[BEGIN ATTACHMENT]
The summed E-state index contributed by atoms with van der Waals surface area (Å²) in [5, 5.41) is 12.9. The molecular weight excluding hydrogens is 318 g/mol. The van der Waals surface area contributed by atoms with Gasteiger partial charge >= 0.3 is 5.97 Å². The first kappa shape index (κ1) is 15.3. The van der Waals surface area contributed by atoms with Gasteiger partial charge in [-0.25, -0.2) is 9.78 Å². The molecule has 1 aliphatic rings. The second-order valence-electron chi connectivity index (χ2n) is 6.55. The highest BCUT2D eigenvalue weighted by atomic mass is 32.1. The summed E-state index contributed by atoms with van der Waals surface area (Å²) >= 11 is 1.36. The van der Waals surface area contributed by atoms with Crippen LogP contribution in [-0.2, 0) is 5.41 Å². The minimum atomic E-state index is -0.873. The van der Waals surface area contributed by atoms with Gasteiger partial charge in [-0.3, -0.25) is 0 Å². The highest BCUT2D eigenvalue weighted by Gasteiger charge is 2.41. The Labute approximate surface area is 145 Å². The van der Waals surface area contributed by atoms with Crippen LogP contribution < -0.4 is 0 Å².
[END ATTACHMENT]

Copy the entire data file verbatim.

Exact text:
The summed E-state index contributed by atoms with van der Waals surface area (Å²) in [5, 5.41) is 12.9. The molecular weight excluding hydrogens is 318 g/mol. The van der Waals surface area contributed by atoms with Gasteiger partial charge >= 0.3 is 5.97 Å². The first kappa shape index (κ1) is 15.3. The van der Waals surface area contributed by atoms with Gasteiger partial charge in [-0.25, -0.2) is 9.78 Å². The molecule has 1 aliphatic rings. The second-order valence-electron chi connectivity index (χ2n) is 6.55. The highest BCUT2D eigenvalue weighted by atomic mass is 32.1. The summed E-state index contributed by atoms with van der Waals surface area (Å²) >= 11 is 1.36. The van der Waals surface area contributed by atoms with Crippen LogP contribution in [-0.2, 0) is 5.41 Å². The minimum atomic E-state index is -0.873. The van der Waals surface area contributed by atoms with Gasteiger partial charge in [-0.3, -0.25) is 0 Å². The highest BCUT2D eigenvalue weighted by Gasteiger charge is 2.41. The Labute approximate surface area is 145 Å². The van der Waals surface area contributed by atoms with Crippen LogP contribution < -0.4 is 0 Å².